More deadly than the male

Gregg Reese | 4/7/2010, 5 p.m.

When the Himalayan peasant meets the he-bear in his pride, He shouts to scare the monster, who will often turn aside. But the she-bear thus accosted rends the peasant tooth and nail. For the female of the species is more deadly than the male. --from Rudyard Kipling's "The Female of the Species," 1911.

Greek mythology includes the tale of how Achilles' mother attempted to save him from the call to arms for the Trojan War by dressing him in women's clothes. His true gender was revealed when Odysseus, disguised as a peddler, brought out feminine attire, jewelry, and a shield and spear for sell, and Achilles went directly to the armaments.
The 1996 Emmy award winning PBS series "The Great War and the Shaping of the 20th Century" documented the origins of psychology by recalling the introduction of "the talking cure" to World War I combat veterans to heal their mangled psyches. As part of their rehabilitation, they engaged in such feminine past times as basket weaving and knitting, before progressing on to the more "manly" pursuits of handling fire arms and martial pursuits. Throughout history, the enterprise of settling intra-national disputes has been considered the bastion of masculinity.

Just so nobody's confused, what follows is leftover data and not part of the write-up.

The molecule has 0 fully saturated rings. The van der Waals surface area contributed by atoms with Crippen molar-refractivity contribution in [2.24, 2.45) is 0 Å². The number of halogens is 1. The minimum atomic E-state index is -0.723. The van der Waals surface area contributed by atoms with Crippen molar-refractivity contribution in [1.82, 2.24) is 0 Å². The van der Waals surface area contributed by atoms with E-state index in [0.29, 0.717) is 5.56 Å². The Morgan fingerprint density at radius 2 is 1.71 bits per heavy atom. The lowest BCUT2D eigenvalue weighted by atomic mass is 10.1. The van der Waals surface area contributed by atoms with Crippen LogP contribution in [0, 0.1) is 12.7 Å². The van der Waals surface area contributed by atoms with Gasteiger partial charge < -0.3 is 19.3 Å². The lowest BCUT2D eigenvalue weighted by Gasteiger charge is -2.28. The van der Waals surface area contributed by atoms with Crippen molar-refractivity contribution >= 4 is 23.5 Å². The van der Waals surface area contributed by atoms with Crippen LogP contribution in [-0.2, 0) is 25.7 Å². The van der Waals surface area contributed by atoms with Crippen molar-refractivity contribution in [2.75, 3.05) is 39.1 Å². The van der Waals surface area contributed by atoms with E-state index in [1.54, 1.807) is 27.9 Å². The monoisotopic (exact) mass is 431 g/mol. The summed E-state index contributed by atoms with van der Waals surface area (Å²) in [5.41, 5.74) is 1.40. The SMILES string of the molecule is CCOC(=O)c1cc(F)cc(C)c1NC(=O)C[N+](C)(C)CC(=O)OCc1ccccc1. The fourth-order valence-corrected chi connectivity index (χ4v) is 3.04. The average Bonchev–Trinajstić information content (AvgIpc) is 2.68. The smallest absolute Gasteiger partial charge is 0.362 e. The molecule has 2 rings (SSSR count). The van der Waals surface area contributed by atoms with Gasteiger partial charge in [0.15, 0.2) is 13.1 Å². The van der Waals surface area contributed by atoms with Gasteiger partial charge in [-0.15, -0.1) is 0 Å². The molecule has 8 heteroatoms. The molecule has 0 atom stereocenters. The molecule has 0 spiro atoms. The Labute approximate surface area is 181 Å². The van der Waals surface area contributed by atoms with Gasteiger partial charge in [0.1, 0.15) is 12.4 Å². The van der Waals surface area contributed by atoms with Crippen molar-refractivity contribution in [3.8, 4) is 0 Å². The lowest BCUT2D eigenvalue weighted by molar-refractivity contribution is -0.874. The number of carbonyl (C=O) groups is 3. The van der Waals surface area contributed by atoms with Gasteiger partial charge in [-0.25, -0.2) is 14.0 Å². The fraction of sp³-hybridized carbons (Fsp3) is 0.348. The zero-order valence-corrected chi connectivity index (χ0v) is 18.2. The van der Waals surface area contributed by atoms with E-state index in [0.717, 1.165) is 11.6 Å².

Perhaps this reservation of warfare to the dominion of men came about out of necessity. Men after all, cannot give birth, and to counterbalance their exclusion from this specialized function, they assumed the role of defender and took up the science of arms. Since facility with ancient armaments necessitated upper body strength, it might also be argued that this was a natural progression in the division of labor (although the advent of modern technology has made physical strength less of an advantage in contemporary warfare).